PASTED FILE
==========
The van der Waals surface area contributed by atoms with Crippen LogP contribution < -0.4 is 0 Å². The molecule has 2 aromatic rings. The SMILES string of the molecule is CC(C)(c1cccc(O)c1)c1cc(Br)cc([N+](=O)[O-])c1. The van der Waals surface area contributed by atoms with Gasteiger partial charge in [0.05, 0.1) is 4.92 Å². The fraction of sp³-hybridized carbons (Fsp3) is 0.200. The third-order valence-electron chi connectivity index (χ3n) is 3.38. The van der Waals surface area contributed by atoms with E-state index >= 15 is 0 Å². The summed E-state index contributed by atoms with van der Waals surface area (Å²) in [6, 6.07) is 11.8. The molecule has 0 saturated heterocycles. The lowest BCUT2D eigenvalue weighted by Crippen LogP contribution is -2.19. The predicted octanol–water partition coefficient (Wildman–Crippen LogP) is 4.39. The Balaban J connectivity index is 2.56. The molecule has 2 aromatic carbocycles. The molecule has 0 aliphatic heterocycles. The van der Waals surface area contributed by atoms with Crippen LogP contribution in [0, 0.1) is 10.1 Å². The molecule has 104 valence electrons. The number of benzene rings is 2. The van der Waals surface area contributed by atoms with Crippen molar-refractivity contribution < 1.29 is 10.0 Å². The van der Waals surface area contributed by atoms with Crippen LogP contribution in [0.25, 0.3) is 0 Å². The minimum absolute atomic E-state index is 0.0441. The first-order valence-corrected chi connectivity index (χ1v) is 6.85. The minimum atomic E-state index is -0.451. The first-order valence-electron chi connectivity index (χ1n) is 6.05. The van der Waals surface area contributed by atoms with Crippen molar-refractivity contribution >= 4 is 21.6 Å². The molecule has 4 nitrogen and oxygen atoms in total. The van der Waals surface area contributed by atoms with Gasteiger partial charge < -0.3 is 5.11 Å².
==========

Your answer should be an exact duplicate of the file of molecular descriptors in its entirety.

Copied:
The van der Waals surface area contributed by atoms with Crippen LogP contribution < -0.4 is 0 Å². The molecule has 2 aromatic rings. The SMILES string of the molecule is CC(C)(c1cccc(O)c1)c1cc(Br)cc([N+](=O)[O-])c1. The van der Waals surface area contributed by atoms with Gasteiger partial charge in [0.05, 0.1) is 4.92 Å². The fraction of sp³-hybridized carbons (Fsp3) is 0.200. The third-order valence-electron chi connectivity index (χ3n) is 3.38. The van der Waals surface area contributed by atoms with E-state index >= 15 is 0 Å². The summed E-state index contributed by atoms with van der Waals surface area (Å²) in [6, 6.07) is 11.8. The molecule has 0 saturated heterocycles. The lowest BCUT2D eigenvalue weighted by Crippen LogP contribution is -2.19. The predicted octanol–water partition coefficient (Wildman–Crippen LogP) is 4.39. The Balaban J connectivity index is 2.56. The molecule has 2 aromatic carbocycles. The molecule has 0 aliphatic heterocycles. The van der Waals surface area contributed by atoms with Crippen LogP contribution in [0, 0.1) is 10.1 Å². The molecule has 104 valence electrons. The number of benzene rings is 2. The van der Waals surface area contributed by atoms with Crippen molar-refractivity contribution < 1.29 is 10.0 Å². The van der Waals surface area contributed by atoms with Crippen LogP contribution in [0.25, 0.3) is 0 Å². The minimum absolute atomic E-state index is 0.0441. The first-order valence-corrected chi connectivity index (χ1v) is 6.85. The minimum atomic E-state index is -0.451. The first-order valence-electron chi connectivity index (χ1n) is 6.05. The van der Waals surface area contributed by atoms with Crippen molar-refractivity contribution >= 4 is 21.6 Å². The molecule has 4 nitrogen and oxygen atoms in total. The van der Waals surface area contributed by atoms with Gasteiger partial charge < -0.3 is 5.11 Å².